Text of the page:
Many of these indigenous communities have withstood cultural exploitation and religious conversion by Europeans. They each have their own distinct cultures and beliefs rooted in pre-colonial societies and their practices, food, medicine and clothing has largely remained unchanged since the time of their ancestors.
And even though these populations are often more vulnerable and scattered than they once were, their distinctive ethnic customs and languages manage to live on.
The question is, do we have an ethical responsibility to protect – even support – their way of live? The answer, of course, is a resounding ‘yes’.
Today though, how indigenous populations live is under very real threat, and deforestation is partly to blame.
These people, sometimes referred to as Aboriginal or First Nations, make up about 5% of the global population and they are amongst the world’s poorest people. And about 150 million of them live in or close to forests and are dependent on forests for their survival1.
These communities are timeless. They are symbols of a more connected and ecologically aware way of living – and we want to help them in any way we can. So by working together with these communities to protect rainforest habitats, we’re helping to both preserve their ancient cultural heritage and safeguard our own future.
Another way of looking at it is that indigenous populations are natural conservationists. It is in the interests of their survival to work towards the long-term protection of our planet’s environmental assets.
And it goes even deeper. The cultural values that native communities live by are also often intimately connected to the natural world, which is seen as a source of great spiritual and material value.
We are to blame here, so it’s up to us to help reverse the systematic undermining of rights and interests that indigenous people are fighting to defend.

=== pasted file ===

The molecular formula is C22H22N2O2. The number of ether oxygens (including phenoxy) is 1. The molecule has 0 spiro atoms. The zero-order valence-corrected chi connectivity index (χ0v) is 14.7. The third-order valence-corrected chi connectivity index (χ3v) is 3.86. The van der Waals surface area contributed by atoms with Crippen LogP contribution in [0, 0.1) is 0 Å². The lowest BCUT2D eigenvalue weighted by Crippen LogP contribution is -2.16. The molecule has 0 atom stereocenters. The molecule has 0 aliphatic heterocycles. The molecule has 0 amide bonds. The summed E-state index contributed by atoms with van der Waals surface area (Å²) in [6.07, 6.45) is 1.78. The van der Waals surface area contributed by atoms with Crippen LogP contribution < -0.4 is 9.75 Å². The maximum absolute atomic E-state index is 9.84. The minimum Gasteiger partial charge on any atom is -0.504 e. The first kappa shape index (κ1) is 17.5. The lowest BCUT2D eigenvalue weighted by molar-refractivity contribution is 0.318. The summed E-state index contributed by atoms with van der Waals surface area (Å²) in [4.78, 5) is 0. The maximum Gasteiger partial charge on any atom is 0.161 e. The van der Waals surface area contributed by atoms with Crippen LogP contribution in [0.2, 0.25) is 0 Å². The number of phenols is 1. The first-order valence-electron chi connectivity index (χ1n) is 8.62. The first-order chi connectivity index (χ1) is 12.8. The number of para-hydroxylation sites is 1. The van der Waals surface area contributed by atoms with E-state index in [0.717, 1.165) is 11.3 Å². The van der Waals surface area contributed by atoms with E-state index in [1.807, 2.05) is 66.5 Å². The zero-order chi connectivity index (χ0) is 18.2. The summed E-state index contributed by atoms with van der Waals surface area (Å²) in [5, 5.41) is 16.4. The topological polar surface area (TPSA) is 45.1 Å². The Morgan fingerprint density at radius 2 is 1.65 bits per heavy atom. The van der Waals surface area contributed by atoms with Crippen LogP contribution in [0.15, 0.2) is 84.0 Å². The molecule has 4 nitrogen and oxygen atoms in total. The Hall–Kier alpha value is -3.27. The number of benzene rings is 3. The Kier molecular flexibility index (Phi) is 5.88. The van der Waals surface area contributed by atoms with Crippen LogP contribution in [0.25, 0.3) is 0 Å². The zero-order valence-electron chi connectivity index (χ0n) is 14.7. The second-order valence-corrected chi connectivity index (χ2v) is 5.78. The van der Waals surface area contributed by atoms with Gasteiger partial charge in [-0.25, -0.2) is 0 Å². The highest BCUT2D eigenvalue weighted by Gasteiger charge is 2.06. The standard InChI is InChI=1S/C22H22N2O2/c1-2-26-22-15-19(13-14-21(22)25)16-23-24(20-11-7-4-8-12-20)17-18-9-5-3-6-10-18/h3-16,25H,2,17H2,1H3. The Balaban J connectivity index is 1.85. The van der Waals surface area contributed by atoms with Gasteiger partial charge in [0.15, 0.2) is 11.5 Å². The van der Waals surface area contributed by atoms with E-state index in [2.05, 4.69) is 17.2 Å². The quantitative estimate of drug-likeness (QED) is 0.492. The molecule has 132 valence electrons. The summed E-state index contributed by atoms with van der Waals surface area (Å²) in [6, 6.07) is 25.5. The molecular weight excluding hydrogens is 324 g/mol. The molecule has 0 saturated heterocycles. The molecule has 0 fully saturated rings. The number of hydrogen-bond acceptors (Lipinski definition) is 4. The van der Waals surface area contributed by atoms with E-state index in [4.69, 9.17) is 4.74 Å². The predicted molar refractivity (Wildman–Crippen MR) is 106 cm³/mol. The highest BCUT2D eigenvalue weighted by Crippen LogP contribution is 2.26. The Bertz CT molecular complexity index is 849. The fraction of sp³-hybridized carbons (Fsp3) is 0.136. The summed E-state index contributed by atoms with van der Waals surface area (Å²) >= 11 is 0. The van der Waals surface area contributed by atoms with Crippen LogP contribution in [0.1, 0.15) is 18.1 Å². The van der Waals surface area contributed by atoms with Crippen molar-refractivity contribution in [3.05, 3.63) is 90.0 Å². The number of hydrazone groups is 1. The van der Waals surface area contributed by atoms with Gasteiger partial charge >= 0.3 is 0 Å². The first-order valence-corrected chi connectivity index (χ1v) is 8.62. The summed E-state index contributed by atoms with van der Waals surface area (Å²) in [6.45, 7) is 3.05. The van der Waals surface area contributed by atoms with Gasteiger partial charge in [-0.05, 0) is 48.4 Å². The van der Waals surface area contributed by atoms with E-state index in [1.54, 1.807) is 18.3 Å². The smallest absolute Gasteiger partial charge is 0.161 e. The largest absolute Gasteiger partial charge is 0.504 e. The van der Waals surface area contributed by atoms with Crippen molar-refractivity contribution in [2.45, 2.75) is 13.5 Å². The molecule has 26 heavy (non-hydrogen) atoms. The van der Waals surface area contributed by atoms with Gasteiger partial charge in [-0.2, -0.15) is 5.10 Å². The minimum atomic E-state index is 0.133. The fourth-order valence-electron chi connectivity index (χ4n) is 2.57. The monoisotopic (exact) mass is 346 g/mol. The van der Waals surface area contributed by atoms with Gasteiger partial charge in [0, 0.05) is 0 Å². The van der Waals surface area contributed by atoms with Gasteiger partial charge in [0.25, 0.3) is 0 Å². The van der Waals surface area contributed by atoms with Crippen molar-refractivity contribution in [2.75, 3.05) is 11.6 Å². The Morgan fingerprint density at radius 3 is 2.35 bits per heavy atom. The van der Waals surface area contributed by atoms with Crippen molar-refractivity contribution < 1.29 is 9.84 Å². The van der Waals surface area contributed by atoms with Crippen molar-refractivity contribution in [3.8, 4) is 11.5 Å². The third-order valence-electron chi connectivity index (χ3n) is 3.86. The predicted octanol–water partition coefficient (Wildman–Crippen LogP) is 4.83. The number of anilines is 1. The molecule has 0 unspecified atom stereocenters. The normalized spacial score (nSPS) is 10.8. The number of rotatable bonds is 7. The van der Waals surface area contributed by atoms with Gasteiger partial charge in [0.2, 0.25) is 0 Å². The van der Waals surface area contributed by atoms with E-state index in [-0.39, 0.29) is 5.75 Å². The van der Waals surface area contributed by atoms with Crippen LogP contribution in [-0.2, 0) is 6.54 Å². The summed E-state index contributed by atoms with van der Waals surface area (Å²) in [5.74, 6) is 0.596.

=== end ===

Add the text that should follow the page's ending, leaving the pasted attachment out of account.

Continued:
As rainforests are increasingly exploited for commercial and political gain, the way indigenous people are treated has become a focus for the international community. Some forest conservation efforts have even been called into question for not adequately engaging and consulting with these local communities.
We strongly believe that it is the duty of any conservation project to safeguard the way of life of the indigenous populations that live in a forest ecosystem. Their welfare must always be our primary concern.
No less than 34 indigenous communities live within our Cordillera Azul project in the Peruvian Amazon, including some groups who live in voluntary seclusion.
These communities are the first stewards of the forest: living proof of the project’s benefits to nature, people and our climate. And we’re passionate about preserving the immense cultural, spiritual and creative value they bring to our world.
For example, the Yamino community is working right now with a local university to revive their traditional handicrafts.
It’s important to know that Ecosphere+ works to the highest ethical standards.
Our many global projects are anchored in the spirit of the principle of Free Prior and Informed Consent (FPIC), as set out in the IFC Performance Standards and the Forest People’s Programme.
Help us protect our beautiful rainforests and the ancient way of life of the incredible communities that live in them. Find out more about the work we do all over the world. We invite you to join us.
Helping to achieve Sustainable Development Goals.
 World Bank (March 16, 2016) Enhance Livelihoods of Forest Communities. Accessed March 17, 2017